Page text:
Three ways to strengthen your seasonal worker strategy in 2020

Three ways to strengthen your seasonal worker strategy in 2020

 by Jan Schwarz

Well, here we are. 2020 is well and truly upon us. 

With the mayhem of the festive period now behind us, I’m going to wager that your strategy for engaging seasonal workers is quite possibly the last thing you want to think about right now. But bear with me, because challenging how your organisation makes the most of seasonal hires is one resolution that’s well worth keeping.

We might have entered a new decade, but many organisations still face the old challenge of needing to hire vital, seasonal contract workers to keep things moving over the holidays–but also finding a way to integrate them more effectively into the business.

The UK’s economy depends on seasonal workers–and not just Christmas period hires to keep supermarket shelves stocked and to get those last-minute gifts delivered to our door. In fact, according to the latest Labour Force Survey data, approximately 86,000 seasonal workers are employed across the UK at any one time.

This booming seasonal labour force comes at a cost. Rapid turnover, employee disengagement and lost productivity already cost UK businesses just shy of £500 billion each year. The impact is keenly felt in industries such as hospitality, retail and food services, where seasonal contract workers are most prevalent.

Organisations of all sizes are waking up to the fact that to attract and retain seasonal contract workers they need to go beyond merely offering competitive benefits and move away from “transactional” seasonal hiring. Instead, they need to make seasonal workers feel connected to the business and valued for their integral contribution to operations.

Easier said than done though, right? Well, here are three ways organisations can do this.

Get more serious about training

Regrettably, companies with a large seasonal and contract workforce tend to deprioritise their training or fail to address the perception amongst managers that it is not their responsibility. After all, why should a manager spend their own time and resources on employees whose tenure might not extend beyond the season?

It is exactly this type of attitude combined with a lack of adequate management investment that contributes to seasonal worker turnover, which knocks-on to low customer satisfaction and even toxic work environments. Businesses need to invest in supporting managers to train and empower seasonal staff. Rest assured, the cost of not doing so will ultimately be more than training itself.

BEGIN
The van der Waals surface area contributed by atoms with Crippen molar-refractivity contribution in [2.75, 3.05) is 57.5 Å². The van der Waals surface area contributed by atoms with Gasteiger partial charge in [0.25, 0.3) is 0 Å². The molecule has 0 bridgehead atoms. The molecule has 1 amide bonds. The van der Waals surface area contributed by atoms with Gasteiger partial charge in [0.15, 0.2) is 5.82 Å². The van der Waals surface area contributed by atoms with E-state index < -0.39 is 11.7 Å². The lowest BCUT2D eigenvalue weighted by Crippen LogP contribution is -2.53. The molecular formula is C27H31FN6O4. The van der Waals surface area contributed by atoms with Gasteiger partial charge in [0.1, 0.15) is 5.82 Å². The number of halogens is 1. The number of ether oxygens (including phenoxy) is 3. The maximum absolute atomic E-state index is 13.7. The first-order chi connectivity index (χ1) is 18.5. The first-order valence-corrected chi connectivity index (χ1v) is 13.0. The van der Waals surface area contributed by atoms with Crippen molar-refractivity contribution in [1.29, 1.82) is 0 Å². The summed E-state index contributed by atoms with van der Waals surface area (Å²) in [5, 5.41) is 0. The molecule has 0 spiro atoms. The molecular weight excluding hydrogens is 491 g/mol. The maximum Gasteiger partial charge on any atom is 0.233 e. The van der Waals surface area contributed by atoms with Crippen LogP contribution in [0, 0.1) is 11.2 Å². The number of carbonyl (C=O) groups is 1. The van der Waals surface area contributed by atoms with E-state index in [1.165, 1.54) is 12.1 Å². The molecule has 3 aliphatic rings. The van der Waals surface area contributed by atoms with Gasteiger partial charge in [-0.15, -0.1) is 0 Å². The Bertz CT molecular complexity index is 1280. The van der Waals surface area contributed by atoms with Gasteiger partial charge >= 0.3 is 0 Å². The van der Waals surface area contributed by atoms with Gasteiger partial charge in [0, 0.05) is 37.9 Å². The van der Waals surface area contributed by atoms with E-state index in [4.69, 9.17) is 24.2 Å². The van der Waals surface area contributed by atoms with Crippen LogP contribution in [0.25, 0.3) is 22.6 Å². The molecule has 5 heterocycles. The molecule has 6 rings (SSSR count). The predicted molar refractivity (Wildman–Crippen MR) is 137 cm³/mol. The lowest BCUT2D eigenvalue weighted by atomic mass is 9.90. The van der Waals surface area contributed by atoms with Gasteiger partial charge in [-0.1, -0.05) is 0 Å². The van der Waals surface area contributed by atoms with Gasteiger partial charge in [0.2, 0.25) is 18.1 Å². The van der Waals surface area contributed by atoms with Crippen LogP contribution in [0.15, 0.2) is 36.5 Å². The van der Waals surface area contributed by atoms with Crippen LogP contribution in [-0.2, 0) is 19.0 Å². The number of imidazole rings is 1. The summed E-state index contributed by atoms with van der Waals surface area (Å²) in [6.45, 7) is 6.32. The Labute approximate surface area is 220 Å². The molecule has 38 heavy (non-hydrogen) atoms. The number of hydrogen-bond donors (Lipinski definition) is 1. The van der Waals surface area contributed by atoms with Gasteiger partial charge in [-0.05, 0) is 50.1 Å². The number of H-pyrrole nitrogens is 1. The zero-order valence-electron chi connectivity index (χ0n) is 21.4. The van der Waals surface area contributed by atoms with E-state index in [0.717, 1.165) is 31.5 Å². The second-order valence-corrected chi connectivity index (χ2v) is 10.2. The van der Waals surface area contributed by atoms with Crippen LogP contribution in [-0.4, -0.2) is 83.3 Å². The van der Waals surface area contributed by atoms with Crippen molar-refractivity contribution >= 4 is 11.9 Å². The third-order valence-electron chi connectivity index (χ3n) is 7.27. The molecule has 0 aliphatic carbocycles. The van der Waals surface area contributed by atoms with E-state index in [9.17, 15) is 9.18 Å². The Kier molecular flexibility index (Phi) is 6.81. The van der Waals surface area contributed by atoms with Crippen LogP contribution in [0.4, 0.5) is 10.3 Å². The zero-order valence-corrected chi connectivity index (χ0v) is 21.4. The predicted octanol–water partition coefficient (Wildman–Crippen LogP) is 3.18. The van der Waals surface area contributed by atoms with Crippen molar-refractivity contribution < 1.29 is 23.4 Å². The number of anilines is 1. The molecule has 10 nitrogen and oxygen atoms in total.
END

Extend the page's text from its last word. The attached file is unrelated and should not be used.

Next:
Provide a “permanent” experience

Companies know that benefits, independence, work-life balance and career development opportunities are vital ingredients in keeping permanent employees motivated. So, it should come as no surprise that pulling on the same levers can yield positive results with seasonal workers, too. 

Whether it is working remotely, access to the office bar or free coffee and snacks in the kitchen, these simple pleasures signal to seasonal staff that they’re valued, and the business is concerned for their comfort and health–no matter where they sit in the company’s hierarchy. Likewise, providing staff with the appropriate technology, such as laptops or mobiles, so they can better control their schedules strongly impacts morale. Additionally, creating opportunities for socialising and inviting seasonal staff to attend the Christmas party, or other team-building activities, generates greater social cohesion and is a strong predictor of retention and productivity.

Lastly, irrespective of whether a seasonal worker has an end date, managers should still be encouraged to sit-down with contractors to actively discuss their career trajectory. This not only helps businesses potentially fill in vacant roles with quality staff, but also increases attachment and loyalty amongst seasonal workers to work with your organisation the next time you need them.

Capture and analyse their data

Naturally, it’s hard to improve seasonal employees’ happiness without understanding what they want–let alone need. This is especially true when most company’s basic data, feedback, and insights, make such staff seem dispensable. Conventionally, data captured to measure productivity, staff satisfaction, and turnover has been reserved for permanent employees and exclusively for the eyes of the C-Suite.

Frankly, this is no longer an adequate strategy in 2020. Not investing in analysing seasonal worker performance is the definition of a false economy. It will tell you a great deal about them. And it will tell you even more about the fabric of your company.

Businesses must extend data collection to include seasonal workers. From my own experience it has been extremely valuable, yielding unexpected insights on sub-par managers, absenteeism, over servicing, client satisfaction, burnout, and other spillovers.  

Investing in a modern data analytics tools, ideally with a heritage in HR, can monitor contract employees across seasonal spikes as well as put a spotlight on managers who are most effective or need further training. Pulling demographic, engagement, and performance insights on all employees, and linking this critical data across a company’s various departments, can help organisations address issues they didn’t even know existed in the first place.

They say it’s the season to be merry. But how merry were your contract workers, their managers, and your customers?

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